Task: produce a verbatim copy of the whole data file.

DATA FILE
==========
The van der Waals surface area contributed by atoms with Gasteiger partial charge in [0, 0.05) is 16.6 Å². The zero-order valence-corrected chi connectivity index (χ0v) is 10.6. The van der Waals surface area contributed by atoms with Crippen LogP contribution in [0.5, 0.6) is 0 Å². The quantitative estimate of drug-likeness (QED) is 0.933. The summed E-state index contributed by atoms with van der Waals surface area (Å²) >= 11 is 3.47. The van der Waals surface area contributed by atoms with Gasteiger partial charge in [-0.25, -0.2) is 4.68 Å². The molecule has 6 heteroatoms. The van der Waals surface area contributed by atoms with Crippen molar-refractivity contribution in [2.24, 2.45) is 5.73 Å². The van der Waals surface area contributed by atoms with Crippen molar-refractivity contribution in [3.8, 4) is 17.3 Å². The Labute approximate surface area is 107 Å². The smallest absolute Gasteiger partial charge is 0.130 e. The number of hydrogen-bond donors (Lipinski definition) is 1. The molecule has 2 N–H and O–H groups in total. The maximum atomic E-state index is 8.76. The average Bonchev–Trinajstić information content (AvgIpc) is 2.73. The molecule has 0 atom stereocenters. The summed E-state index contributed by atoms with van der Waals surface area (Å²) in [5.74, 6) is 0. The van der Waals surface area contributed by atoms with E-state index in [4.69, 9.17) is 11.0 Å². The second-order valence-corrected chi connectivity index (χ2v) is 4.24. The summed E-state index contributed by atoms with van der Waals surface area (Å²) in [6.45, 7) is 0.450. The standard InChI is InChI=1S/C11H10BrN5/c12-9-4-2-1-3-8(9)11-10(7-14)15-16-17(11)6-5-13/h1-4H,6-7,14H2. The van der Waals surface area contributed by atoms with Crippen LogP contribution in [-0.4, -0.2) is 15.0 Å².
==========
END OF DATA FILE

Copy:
The van der Waals surface area contributed by atoms with Gasteiger partial charge in [0, 0.05) is 16.6 Å². The zero-order valence-corrected chi connectivity index (χ0v) is 10.6. The van der Waals surface area contributed by atoms with Crippen LogP contribution in [0.5, 0.6) is 0 Å². The quantitative estimate of drug-likeness (QED) is 0.933. The summed E-state index contributed by atoms with van der Waals surface area (Å²) >= 11 is 3.47. The van der Waals surface area contributed by atoms with Gasteiger partial charge in [-0.25, -0.2) is 4.68 Å². The molecule has 6 heteroatoms. The van der Waals surface area contributed by atoms with Crippen molar-refractivity contribution in [2.24, 2.45) is 5.73 Å². The van der Waals surface area contributed by atoms with Crippen molar-refractivity contribution in [3.8, 4) is 17.3 Å². The Labute approximate surface area is 107 Å². The smallest absolute Gasteiger partial charge is 0.130 e. The number of hydrogen-bond donors (Lipinski definition) is 1. The molecule has 2 N–H and O–H groups in total. The maximum atomic E-state index is 8.76. The average Bonchev–Trinajstić information content (AvgIpc) is 2.73. The molecule has 0 atom stereocenters. The summed E-state index contributed by atoms with van der Waals surface area (Å²) in [5.74, 6) is 0. The van der Waals surface area contributed by atoms with E-state index in [4.69, 9.17) is 11.0 Å². The second-order valence-corrected chi connectivity index (χ2v) is 4.24. The summed E-state index contributed by atoms with van der Waals surface area (Å²) in [6.45, 7) is 0.450. The standard InChI is InChI=1S/C11H10BrN5/c12-9-4-2-1-3-8(9)11-10(7-14)15-16-17(11)6-5-13/h1-4H,6-7,14H2. The van der Waals surface area contributed by atoms with Crippen LogP contribution in [-0.4, -0.2) is 15.0 Å².